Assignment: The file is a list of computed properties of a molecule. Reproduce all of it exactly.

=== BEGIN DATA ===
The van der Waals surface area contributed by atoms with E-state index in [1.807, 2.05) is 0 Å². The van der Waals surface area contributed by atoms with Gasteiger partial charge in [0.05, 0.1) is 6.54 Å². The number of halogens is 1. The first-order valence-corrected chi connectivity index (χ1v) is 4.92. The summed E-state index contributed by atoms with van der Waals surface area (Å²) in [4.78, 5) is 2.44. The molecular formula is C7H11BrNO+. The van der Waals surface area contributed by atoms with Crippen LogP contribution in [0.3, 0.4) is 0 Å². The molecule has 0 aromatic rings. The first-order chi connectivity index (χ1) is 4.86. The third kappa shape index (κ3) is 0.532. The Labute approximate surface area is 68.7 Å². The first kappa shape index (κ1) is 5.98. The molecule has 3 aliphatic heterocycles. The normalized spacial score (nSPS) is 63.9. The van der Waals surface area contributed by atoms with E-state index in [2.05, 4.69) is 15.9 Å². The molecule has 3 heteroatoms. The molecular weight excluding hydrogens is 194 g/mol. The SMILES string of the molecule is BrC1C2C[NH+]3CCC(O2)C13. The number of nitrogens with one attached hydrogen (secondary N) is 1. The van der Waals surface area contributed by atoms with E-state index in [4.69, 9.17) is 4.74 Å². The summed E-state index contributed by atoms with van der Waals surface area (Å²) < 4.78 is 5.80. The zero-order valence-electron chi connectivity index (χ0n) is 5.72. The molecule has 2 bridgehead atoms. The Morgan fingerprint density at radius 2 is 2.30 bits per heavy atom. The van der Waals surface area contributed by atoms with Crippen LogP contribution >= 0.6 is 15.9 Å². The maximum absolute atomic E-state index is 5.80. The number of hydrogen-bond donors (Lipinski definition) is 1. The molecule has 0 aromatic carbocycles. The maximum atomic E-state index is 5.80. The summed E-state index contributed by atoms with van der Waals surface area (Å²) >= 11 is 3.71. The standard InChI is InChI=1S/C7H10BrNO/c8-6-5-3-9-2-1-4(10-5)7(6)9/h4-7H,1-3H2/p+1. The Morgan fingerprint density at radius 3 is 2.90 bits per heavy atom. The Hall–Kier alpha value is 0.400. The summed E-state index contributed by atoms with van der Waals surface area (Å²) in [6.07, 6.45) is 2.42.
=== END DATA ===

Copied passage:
The van der Waals surface area contributed by atoms with E-state index in [1.807, 2.05) is 0 Å². The van der Waals surface area contributed by atoms with Gasteiger partial charge in [0.05, 0.1) is 6.54 Å². The number of halogens is 1. The first-order valence-corrected chi connectivity index (χ1v) is 4.92. The summed E-state index contributed by atoms with van der Waals surface area (Å²) in [4.78, 5) is 2.44. The molecular formula is C7H11BrNO+. The van der Waals surface area contributed by atoms with Crippen LogP contribution in [0.3, 0.4) is 0 Å². The molecule has 0 aromatic rings. The first-order chi connectivity index (χ1) is 4.86. The third kappa shape index (κ3) is 0.532. The Labute approximate surface area is 68.7 Å². The first kappa shape index (κ1) is 5.98. The molecule has 3 aliphatic heterocycles. The normalized spacial score (nSPS) is 63.9. The van der Waals surface area contributed by atoms with E-state index in [2.05, 4.69) is 15.9 Å². The molecule has 3 heteroatoms. The molecular weight excluding hydrogens is 194 g/mol. The SMILES string of the molecule is BrC1C2C[NH+]3CCC(O2)C13. The number of nitrogens with one attached hydrogen (secondary N) is 1. The van der Waals surface area contributed by atoms with E-state index in [4.69, 9.17) is 4.74 Å². The summed E-state index contributed by atoms with van der Waals surface area (Å²) < 4.78 is 5.80. The zero-order valence-electron chi connectivity index (χ0n) is 5.72. The molecule has 2 bridgehead atoms. The Morgan fingerprint density at radius 2 is 2.30 bits per heavy atom. The van der Waals surface area contributed by atoms with Crippen LogP contribution >= 0.6 is 15.9 Å². The maximum absolute atomic E-state index is 5.80. The number of hydrogen-bond donors (Lipinski definition) is 1. The molecule has 0 aromatic carbocycles. The maximum atomic E-state index is 5.80. The summed E-state index contributed by atoms with van der Waals surface area (Å²) >= 11 is 3.71. The standard InChI is InChI=1S/C7H10BrNO/c8-6-5-3-9-2-1-4(10-5)7(6)9/h4-7H,1-3H2/p+1. The Morgan fingerprint density at radius 3 is 2.90 bits per heavy atom. The Hall–Kier alpha value is 0.400. The summed E-state index contributed by atoms with van der Waals surface area (Å²) in [6.07, 6.45) is 2.42.